Local News

Louisburg Residents Resist Plans to Move Hospital to Youngsville

Posted February 28, 2007 5:39 p.m. EST
Updated February 28, 2007 6:57 p.m. EST

— Youngsville may soon be home to a state-of-the-art hospital. But the change would mean the downsizing of the Franklin Regional Medical Center, leaving some nearby residents frustrated and gearing up to fight the move.

For 55 years, the hospital on U.S. Highway 401 in Louisburg has treated patients in Franklin and surrounding counties. But if hospital administrators have their way, a 50-acre plot of land at the corner of U.S. Highway 1 and N.C. Highway 96 will be the sight of the new facility. They said it would better serve the needs of the growing population in the Youngsville area.

“We feel like we do a great job on this campus in Louisburg,” said spokesman Brian Gwyn. “We feel like we can have a higher level of health care by getting to a larger facility with room to grow.”

In recent years, the medical center said they have seen a drop in market share of patients. And with their limited eight-acre building, they are not able to compete with hospitals in Wake County.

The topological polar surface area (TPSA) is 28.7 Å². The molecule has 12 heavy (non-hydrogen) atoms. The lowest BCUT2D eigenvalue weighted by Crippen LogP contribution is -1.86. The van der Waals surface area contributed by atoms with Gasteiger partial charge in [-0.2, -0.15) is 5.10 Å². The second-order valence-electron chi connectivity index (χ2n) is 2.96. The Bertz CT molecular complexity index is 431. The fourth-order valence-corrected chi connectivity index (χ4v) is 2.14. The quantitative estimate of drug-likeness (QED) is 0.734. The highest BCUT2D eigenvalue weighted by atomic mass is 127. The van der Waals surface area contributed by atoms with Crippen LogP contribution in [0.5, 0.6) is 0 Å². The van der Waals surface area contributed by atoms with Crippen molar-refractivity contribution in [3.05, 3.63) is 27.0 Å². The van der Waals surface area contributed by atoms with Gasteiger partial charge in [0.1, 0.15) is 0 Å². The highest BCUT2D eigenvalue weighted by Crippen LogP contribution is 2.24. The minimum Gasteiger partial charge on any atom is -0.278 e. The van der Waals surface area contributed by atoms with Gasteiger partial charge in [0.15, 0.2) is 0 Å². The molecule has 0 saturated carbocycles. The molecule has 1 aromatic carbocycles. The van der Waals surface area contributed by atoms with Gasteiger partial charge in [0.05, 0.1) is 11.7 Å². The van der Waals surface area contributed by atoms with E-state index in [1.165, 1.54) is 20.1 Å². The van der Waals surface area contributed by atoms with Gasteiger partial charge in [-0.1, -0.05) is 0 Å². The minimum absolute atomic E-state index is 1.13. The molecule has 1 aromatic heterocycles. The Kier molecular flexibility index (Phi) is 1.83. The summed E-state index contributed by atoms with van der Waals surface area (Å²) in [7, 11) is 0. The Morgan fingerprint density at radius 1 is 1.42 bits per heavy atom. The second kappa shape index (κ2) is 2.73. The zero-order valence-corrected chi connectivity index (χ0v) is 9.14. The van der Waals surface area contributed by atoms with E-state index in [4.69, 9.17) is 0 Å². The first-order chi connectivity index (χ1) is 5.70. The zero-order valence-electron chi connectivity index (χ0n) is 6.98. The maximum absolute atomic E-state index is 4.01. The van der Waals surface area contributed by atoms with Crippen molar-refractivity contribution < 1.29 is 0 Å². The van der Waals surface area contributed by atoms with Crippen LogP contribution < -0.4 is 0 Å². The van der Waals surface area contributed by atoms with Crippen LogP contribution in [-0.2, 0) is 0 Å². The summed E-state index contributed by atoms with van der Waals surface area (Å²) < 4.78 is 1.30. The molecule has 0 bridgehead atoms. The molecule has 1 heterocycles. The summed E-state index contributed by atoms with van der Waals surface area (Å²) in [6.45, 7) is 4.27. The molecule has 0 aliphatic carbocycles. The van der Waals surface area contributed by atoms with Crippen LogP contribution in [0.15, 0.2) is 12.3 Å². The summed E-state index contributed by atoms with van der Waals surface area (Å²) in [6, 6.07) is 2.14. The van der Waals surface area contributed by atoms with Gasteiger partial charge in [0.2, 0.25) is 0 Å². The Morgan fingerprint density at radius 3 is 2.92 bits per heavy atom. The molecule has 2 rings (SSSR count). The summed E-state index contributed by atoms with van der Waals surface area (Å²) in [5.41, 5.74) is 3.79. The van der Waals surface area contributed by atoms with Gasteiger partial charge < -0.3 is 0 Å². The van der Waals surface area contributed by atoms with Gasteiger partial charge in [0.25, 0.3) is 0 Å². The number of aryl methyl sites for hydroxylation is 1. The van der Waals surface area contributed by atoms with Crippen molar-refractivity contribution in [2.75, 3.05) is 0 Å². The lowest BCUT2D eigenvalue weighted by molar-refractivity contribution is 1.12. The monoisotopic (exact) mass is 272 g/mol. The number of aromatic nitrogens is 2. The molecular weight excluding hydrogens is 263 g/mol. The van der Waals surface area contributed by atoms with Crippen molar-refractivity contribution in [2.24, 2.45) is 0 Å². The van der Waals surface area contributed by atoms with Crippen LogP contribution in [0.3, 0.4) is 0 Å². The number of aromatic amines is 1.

Louisburg native Ralph Knott has vowed to fight the move.

“I know they need to make money,” Knott said. “I know that's the bottom line. But if they want to do medical service, they can do it here.”

Knott is spearheading a grassroots effort to keep the hospital on U.S. Highway 401. So far, he’s collected 2,000 signatures in a town of 3,500.

Still, Knott said he knows it will be an uphill battle. The new $90 million complex would include all private rooms, better amenities and close to 30 more doctors.

“A pretty, modern, high-tech physical plant really gives patient impression that their care is good and that they are comfortable in the facilty,” Gwyn said.

The new plans would convert the current hospital into an urgent care facility. The state is reviewing that suggestion, which could take several months.

A public hearing on the proposal is planned. Louisburg Town Manager C.L. Gobble told WRAL that the city has hired a lawyer to help challenge the hospital's proposal.